Facebook is working to reinstitute a number of groups that were inaccurately removed or were impacted by sabotage. A spokesperson from the company informed that the social networking site removed many groups from Facebook after discovering content which breached Facebook policies.
After probe, it found that content had been “posted to cripple legal, non-breaching groups.” Facebook is working to reinstate any groups that were hit and to “stop this from happening again.”
The situation supposedly started on 13th May. A popular meme account on Facebook known as Crossovers Nobody Asked For (CNAF), which enjoys over 500,000 members, was suddenly closed down. The group’s administrators tried to paddock its users into a new group, “Crossovers Nobody Asked For ‘Season 2,’” but that got closed down just one day later.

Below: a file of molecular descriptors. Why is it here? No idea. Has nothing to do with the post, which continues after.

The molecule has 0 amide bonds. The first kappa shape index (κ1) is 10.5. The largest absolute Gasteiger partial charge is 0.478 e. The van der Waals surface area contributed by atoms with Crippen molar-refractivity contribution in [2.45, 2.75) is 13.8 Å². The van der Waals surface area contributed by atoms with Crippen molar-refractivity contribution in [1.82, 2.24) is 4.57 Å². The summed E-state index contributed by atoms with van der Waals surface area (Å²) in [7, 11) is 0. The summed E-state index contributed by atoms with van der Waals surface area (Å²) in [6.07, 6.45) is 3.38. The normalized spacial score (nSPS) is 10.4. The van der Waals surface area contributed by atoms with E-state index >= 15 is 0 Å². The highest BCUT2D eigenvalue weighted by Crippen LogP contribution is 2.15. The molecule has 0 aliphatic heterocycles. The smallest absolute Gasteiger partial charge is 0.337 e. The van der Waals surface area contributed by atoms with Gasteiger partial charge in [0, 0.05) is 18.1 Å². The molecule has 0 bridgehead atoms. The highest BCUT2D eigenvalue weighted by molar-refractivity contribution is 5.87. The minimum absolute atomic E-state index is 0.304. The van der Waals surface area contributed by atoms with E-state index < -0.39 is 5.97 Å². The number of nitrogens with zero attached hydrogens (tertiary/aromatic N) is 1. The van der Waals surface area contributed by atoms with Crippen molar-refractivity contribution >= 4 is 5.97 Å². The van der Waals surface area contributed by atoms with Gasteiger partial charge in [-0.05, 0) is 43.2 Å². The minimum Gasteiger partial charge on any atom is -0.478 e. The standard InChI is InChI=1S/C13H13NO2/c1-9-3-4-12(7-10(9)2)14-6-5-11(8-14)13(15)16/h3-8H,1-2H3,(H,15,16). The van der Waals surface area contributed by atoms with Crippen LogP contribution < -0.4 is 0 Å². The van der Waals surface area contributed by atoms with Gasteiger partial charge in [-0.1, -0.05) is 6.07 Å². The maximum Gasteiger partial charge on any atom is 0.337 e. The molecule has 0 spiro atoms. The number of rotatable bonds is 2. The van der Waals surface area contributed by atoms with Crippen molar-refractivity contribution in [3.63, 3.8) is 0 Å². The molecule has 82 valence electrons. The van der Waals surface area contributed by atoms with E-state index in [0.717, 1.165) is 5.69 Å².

Members of CNAF were able to track down a screenshots of a group touted as Indonesian Reporting Commission (IReC) commemorating CNAF’s page being shut down; leading to doubts that IReC might be behind the attacks. Facebook didn’t confirm if the Indonesian Reporting Commission that gets groups and pages debarred by posting questionable content and through mass reporting, was behind this closing down of CNAF.
The onslaught on two high-profile groups, although seemingly isolated, has been felt by a big number of Facebook users. People started ton complain on Facebook and Twitter about waking up to a series of notifications from various groups that they are being changed to “secret’ from “private”.
The incident is fixed largely among a network of popular meme pages and groups. However, the fear of suspensions or ban at the hand of Facebook’s algorithmically-driven reporting system, allegedly fortified by its ongoing AI endeavors, stresses the vulnerability of the social network’s s moderation approach. It also shows how little trust users have in Facebook’s ability to predict these issues and avert fallout, instead of reacting after the fact.